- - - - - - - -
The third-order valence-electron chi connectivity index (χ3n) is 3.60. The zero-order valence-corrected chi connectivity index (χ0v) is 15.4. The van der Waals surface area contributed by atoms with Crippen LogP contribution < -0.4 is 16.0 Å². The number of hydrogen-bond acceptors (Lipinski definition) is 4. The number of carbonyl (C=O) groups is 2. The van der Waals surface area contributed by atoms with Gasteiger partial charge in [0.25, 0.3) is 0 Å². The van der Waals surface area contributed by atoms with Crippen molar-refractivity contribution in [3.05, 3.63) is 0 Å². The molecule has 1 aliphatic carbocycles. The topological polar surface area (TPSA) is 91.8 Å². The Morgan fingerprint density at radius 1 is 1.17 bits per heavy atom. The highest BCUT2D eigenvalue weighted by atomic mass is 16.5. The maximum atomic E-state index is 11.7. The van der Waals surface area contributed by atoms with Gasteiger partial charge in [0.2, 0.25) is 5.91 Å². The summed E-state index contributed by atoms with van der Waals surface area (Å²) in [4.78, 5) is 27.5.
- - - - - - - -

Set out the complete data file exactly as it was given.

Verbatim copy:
The third-order valence-electron chi connectivity index (χ3n) is 3.60. The zero-order valence-corrected chi connectivity index (χ0v) is 15.4. The van der Waals surface area contributed by atoms with Crippen LogP contribution < -0.4 is 16.0 Å². The number of hydrogen-bond acceptors (Lipinski definition) is 4. The number of carbonyl (C=O) groups is 2. The van der Waals surface area contributed by atoms with Gasteiger partial charge in [0.25, 0.3) is 0 Å². The van der Waals surface area contributed by atoms with Crippen molar-refractivity contribution in [3.05, 3.63) is 0 Å². The molecule has 1 aliphatic carbocycles. The topological polar surface area (TPSA) is 91.8 Å². The Morgan fingerprint density at radius 1 is 1.17 bits per heavy atom. The highest BCUT2D eigenvalue weighted by atomic mass is 16.5. The maximum atomic E-state index is 11.7. The van der Waals surface area contributed by atoms with Gasteiger partial charge in [0.2, 0.25) is 5.91 Å². The summed E-state index contributed by atoms with van der Waals surface area (Å²) in [4.78, 5) is 27.5.